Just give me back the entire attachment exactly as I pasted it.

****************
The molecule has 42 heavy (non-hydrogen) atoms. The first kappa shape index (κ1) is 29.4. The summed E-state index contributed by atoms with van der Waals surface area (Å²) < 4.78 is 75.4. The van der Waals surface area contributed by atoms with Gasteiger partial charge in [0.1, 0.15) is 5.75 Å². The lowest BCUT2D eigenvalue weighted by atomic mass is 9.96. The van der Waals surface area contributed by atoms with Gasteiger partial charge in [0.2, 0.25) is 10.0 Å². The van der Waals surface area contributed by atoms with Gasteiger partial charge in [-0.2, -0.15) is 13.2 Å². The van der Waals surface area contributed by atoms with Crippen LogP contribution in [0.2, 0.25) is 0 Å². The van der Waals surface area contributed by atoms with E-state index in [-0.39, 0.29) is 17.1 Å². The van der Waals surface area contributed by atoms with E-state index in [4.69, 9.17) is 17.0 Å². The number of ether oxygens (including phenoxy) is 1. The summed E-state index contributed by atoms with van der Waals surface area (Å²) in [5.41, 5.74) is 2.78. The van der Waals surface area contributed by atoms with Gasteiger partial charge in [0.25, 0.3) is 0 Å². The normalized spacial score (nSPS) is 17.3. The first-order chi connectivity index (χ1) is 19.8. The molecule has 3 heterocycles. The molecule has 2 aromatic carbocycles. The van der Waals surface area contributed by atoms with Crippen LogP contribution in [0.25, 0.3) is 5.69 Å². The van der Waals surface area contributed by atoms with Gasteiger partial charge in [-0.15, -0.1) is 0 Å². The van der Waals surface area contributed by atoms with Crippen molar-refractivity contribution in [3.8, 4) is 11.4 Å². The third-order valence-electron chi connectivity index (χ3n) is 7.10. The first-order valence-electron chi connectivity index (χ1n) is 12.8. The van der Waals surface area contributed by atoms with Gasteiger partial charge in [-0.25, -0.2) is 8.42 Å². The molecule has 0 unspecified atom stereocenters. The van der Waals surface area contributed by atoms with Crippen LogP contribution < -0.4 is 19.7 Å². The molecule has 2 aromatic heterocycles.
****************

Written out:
The molecule has 42 heavy (non-hydrogen) atoms. The first kappa shape index (κ1) is 29.4. The summed E-state index contributed by atoms with van der Waals surface area (Å²) < 4.78 is 75.4. The van der Waals surface area contributed by atoms with Gasteiger partial charge in [0.1, 0.15) is 5.75 Å². The lowest BCUT2D eigenvalue weighted by atomic mass is 9.96. The van der Waals surface area contributed by atoms with Gasteiger partial charge in [0.2, 0.25) is 10.0 Å². The van der Waals surface area contributed by atoms with Gasteiger partial charge in [-0.2, -0.15) is 13.2 Å². The van der Waals surface area contributed by atoms with Crippen LogP contribution in [0.2, 0.25) is 0 Å². The van der Waals surface area contributed by atoms with E-state index in [-0.39, 0.29) is 17.1 Å². The van der Waals surface area contributed by atoms with E-state index in [4.69, 9.17) is 17.0 Å². The number of ether oxygens (including phenoxy) is 1. The summed E-state index contributed by atoms with van der Waals surface area (Å²) in [5.41, 5.74) is 2.78. The van der Waals surface area contributed by atoms with Gasteiger partial charge in [0.25, 0.3) is 0 Å². The normalized spacial score (nSPS) is 17.3. The first-order chi connectivity index (χ1) is 19.8. The molecule has 3 heterocycles. The molecule has 2 aromatic carbocycles. The van der Waals surface area contributed by atoms with Crippen LogP contribution in [0.25, 0.3) is 5.69 Å². The van der Waals surface area contributed by atoms with Gasteiger partial charge in [-0.15, -0.1) is 0 Å². The van der Waals surface area contributed by atoms with Crippen molar-refractivity contribution in [3.8, 4) is 11.4 Å². The third-order valence-electron chi connectivity index (χ3n) is 7.10. The first-order valence-electron chi connectivity index (χ1n) is 12.8. The van der Waals surface area contributed by atoms with Gasteiger partial charge in [-0.25, -0.2) is 8.42 Å². The molecule has 0 unspecified atom stereocenters. The van der Waals surface area contributed by atoms with Crippen LogP contribution < -0.4 is 19.7 Å². The molecule has 2 aromatic heterocycles.